For vegetarian’s considering going vegan, eggs can be one of the more difficult animal based foods to give up.

Initially most vegetarian’s are reluctant to go egg free, believing them to be a convenient and healthy protein source.

However, despite what the industry would have you believe, eggs are certainly no health food.

They may contain protein and calcium, but their overall nutrition profile is very poor: zero fibre, loads of saturated fat, and more dietary cholesterol from just one egg than is recommended for an entire day. Avoiding eggs might at first appear difficult.

Eggs show up in all sorts of baked goods: pancakes, muffins, cakes, pies, puddings, you name it. Yet despite the fact that eggs may seem ubiquitous, they’re remarkably easy to avoid.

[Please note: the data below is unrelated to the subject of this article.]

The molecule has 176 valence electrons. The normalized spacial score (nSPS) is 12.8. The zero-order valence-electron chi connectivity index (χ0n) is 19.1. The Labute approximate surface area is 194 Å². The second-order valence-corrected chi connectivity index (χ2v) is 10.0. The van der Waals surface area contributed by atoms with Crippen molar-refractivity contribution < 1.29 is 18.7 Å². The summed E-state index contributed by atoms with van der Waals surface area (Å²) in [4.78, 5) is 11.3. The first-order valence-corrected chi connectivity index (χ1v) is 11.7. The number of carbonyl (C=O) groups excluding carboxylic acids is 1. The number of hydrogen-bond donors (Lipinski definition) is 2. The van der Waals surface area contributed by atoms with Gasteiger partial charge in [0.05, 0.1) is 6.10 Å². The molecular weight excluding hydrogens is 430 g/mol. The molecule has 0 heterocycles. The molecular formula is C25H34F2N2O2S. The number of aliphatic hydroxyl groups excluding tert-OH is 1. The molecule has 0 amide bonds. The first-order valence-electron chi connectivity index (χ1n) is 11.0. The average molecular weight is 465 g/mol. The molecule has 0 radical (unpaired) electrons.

When you think about it, there are two main ways that eggs are consumed. The first is in foods like scrambled egg and omelettes — in each of these cases eggs are the main ingredient.

The second way that eggs show up in foods is when they’re used in relatively small quantities for their binding, moistening, or glazing properties.

How to replace eggs in cooking

With a bit of research you will soon learn that eggs are usually easy to replace, regardless of whether they are the main part of a meal or a bit-player. For example scrambled tofu is a really tasty alternative to scrambled eggs.

There are likewise great super-eggy omelette recipes made entirely from vegan ingredients. Most general-purpose vegan cookbooks are loaded with egg-free recipes for cookies, brownies, cakes, and pancakes.

In some cases, when eggs are used for moistness, simple ingredients like applesauce, mashed bananas, chia seeds, or flax seeds can replace eggs while providing additional flavour.

Eggs may be ubiquitous in Western cooking and processed foods, but as we’ve just seen they’re surprisingly easy to remove from your diet.

With the obvious exceptions of sunny-side up and hard-boiled eggs, you can effortlessly replace eggs without anyone noticing the difference.